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When we ask small business owners 1) What is your annual marketing budget?, and 2) Do you have a written marketing plan? … both questions are met with eyes glazing over and a shake (not a nod) of the head. And understandably so! Small business owners are wearing several hats depending on the day and living with tactical responses to their customer and market needs.

So rather than a cerebral discussion of strategy – which small business owners generally don’t have time to execute – let’s have some fun with 5 tactical stunts that have worked and may prompt similar creative, no-cost responses from you folks who face the daily challenges of being an entrepreneur.

Right up front, recognize that the stunts in this article are slightly edited from an article published in Entrepreneur magazine, written by Geoff Williams.

Big Marketing Stunts, Small-Business Style

Jon Charles Salon

Jon Charles Salon

Located in Minneapolis, owned by Jon Charles, 45

The stunt: In February, 2009, Charles’ salon offered a new promotion. First-time customers who had lost money in their 401(k)s could bring in documented proof of their loss, and whatever the percentage of the loss had been in 2008, that amount would be deducted from their bill, up to 50 percent of the total bill. In his marketing, Charles brilliantly reassured customers that nobody should be embarrassed by their 401(k) plunge. “We’ve all been in tough spots before,” he said at the time, adding that “it’s between you and your hair person. That’s a relationship that’s even more confidential than the attorney-client privilege.”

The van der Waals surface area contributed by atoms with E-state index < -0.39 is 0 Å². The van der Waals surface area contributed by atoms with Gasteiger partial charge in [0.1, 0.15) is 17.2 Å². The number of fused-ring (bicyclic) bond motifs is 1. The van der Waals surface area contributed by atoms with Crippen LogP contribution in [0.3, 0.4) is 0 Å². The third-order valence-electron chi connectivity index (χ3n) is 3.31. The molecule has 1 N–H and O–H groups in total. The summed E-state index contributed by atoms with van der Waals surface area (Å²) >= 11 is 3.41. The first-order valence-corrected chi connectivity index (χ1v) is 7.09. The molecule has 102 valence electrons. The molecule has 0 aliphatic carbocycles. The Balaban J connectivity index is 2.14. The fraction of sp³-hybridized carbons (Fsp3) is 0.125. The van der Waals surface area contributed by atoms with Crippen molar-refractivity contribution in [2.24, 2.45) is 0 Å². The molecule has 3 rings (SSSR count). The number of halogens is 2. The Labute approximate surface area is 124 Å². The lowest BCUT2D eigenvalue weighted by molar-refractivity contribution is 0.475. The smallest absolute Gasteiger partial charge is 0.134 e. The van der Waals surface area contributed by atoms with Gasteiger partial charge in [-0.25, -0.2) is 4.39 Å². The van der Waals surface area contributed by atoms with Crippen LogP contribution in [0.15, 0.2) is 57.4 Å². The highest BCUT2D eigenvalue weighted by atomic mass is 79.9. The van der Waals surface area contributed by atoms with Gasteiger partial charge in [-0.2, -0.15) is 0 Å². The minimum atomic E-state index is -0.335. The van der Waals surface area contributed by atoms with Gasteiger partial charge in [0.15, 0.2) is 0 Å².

Takeoff: The Associated Press wrote about the promotion, so a gazillion newspapers ran the story. Local TV stations followed suit. Soon, Charles was interviewed by Katie Couric on the CBS Evening News. Business boomed so much that Charles opened a second salon.

How they kept the momentum going: The promotion is still going at the second salon, and it brought Charles 700 new clients in two months. But the real success of his promo lies in the fact that he was able to retain 88 percent of those new clients, smashing the industry average of 33 percent.

“The idea has to be timely, using whatever the news of the day is,” advises Charles to any entrepreneur who wants to duplicate his success. “You have to make it funny; people have to get a kick out of it. It’s got to be easy to understand. As soon as people heard this idea, they got it.”

Networking and expanding the circle of people that you know is important, but not as important as nurturing people who know you. People really know you when you are memorable for what you bring to the table both personally and professionally. Be known for your professional expertise as well as your trustworthiness, dependability and reputation to deliver as promised and on time.

Strategic Guru, Inc.

A full-service direct marketing agency in Raleigh, N.C., owned by Carolyn Rhinebarger, CEO, 55

The stunt: In 2009, the company held a “Worst Website Contest” to see who would get the vote for ugliest website in the Raleigh, N.C., area–with the winner getting a free website makeover by Strategic Guru. “People could anonymously nominate websites,” says Rhinebarger. “One of the finalists chosen was very surprised to learn he had been nominated and didn’t think there was anything wrong with his website.”

Takeoff: “We ran the contest on our blog and attracted quite a bit of traffic,” says Chelsea Junget, a project manager for Strategic Guru. “The winner won a complete redesign from us, including copy, SEO and development.” Local websites like NCTechNews.com and WakeMyNC.com covered the contest, of course providing the company some welcome attention.

How they kept the momentum going: They plan to make this an annual promotion.


The Giddy Gander Company  (Now with Skywriter Media & Entertainment Group)

Creator of the Wumblers, a line of educational children’s characters. The company is based in Ridgewood, N.J., and Laura Wellington, 43, is the CEO and creator.

The stunt: Since the Wumblers are born out of watermelons (think eggs hatching and then picture a watermelon hatching), last summer the Giddy Gander Company held a watermelon seed spitting contest at Six Flags Great Adventure.